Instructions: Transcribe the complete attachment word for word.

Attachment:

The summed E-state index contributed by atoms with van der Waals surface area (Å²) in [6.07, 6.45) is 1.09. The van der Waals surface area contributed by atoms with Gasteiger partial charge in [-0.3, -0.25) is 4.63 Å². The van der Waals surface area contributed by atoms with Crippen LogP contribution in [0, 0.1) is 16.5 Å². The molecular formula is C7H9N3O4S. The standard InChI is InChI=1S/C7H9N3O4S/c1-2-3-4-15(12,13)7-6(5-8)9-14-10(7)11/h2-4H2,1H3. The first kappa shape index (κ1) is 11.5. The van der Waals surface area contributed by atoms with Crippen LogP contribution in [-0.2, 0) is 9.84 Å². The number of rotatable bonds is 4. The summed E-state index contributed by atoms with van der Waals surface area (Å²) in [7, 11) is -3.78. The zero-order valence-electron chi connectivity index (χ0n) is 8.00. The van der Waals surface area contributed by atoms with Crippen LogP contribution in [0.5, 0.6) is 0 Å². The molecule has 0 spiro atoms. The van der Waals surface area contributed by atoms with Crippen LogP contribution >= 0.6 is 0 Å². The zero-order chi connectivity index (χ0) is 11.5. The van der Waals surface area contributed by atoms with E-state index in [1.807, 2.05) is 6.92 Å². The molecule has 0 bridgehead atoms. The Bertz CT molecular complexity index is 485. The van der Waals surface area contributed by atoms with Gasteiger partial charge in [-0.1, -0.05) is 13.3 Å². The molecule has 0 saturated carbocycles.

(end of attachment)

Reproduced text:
The summed E-state index contributed by atoms with van der Waals surface area (Å²) in [6.07, 6.45) is 1.09. The van der Waals surface area contributed by atoms with Gasteiger partial charge in [-0.3, -0.25) is 4.63 Å². The van der Waals surface area contributed by atoms with Crippen LogP contribution in [0, 0.1) is 16.5 Å². The molecular formula is C7H9N3O4S. The standard InChI is InChI=1S/C7H9N3O4S/c1-2-3-4-15(12,13)7-6(5-8)9-14-10(7)11/h2-4H2,1H3. The first kappa shape index (κ1) is 11.5. The van der Waals surface area contributed by atoms with Crippen LogP contribution in [-0.2, 0) is 9.84 Å². The number of rotatable bonds is 4. The summed E-state index contributed by atoms with van der Waals surface area (Å²) in [7, 11) is -3.78. The zero-order valence-electron chi connectivity index (χ0n) is 8.00. The van der Waals surface area contributed by atoms with Crippen LogP contribution in [0.5, 0.6) is 0 Å². The molecule has 0 spiro atoms. The van der Waals surface area contributed by atoms with Crippen LogP contribution >= 0.6 is 0 Å². The zero-order chi connectivity index (χ0) is 11.5. The van der Waals surface area contributed by atoms with E-state index in [1.807, 2.05) is 6.92 Å². The molecule has 0 bridgehead atoms. The Bertz CT molecular complexity index is 485. The van der Waals surface area contributed by atoms with Gasteiger partial charge in [-0.1, -0.05) is 13.3 Å². The molecule has 0 saturated carbocycles.